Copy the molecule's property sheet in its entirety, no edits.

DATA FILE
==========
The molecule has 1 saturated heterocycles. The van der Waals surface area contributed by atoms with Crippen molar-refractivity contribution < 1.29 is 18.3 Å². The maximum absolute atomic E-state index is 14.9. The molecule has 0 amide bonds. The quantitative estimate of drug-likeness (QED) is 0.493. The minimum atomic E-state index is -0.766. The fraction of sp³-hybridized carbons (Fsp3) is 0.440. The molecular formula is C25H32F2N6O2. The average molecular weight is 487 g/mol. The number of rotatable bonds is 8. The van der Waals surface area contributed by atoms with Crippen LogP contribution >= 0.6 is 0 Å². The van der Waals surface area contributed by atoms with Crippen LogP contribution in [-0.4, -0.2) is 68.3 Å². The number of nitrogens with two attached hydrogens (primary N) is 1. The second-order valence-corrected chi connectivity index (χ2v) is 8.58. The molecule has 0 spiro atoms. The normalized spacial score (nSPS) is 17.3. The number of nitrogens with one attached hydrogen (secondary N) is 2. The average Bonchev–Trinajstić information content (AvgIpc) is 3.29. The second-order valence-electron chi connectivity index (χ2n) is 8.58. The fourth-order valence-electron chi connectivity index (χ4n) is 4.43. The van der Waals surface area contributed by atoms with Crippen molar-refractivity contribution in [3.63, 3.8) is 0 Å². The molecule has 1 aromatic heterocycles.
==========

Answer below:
The molecule has 1 saturated heterocycles. The van der Waals surface area contributed by atoms with Crippen molar-refractivity contribution < 1.29 is 18.3 Å². The maximum absolute atomic E-state index is 14.9. The molecule has 0 amide bonds. The quantitative estimate of drug-likeness (QED) is 0.493. The minimum atomic E-state index is -0.766. The fraction of sp³-hybridized carbons (Fsp3) is 0.440. The molecular formula is C25H32F2N6O2. The average molecular weight is 487 g/mol. The number of rotatable bonds is 8. The van der Waals surface area contributed by atoms with Crippen LogP contribution >= 0.6 is 0 Å². The van der Waals surface area contributed by atoms with Crippen LogP contribution in [-0.4, -0.2) is 68.3 Å². The number of nitrogens with two attached hydrogens (primary N) is 1. The second-order valence-corrected chi connectivity index (χ2v) is 8.58. The molecule has 0 spiro atoms. The normalized spacial score (nSPS) is 17.3. The number of nitrogens with one attached hydrogen (secondary N) is 2. The average Bonchev–Trinajstić information content (AvgIpc) is 3.29. The second-order valence-electron chi connectivity index (χ2n) is 8.58. The fourth-order valence-electron chi connectivity index (χ4n) is 4.43. The van der Waals surface area contributed by atoms with Crippen molar-refractivity contribution in [3.63, 3.8) is 0 Å². The molecule has 1 aromatic heterocycles.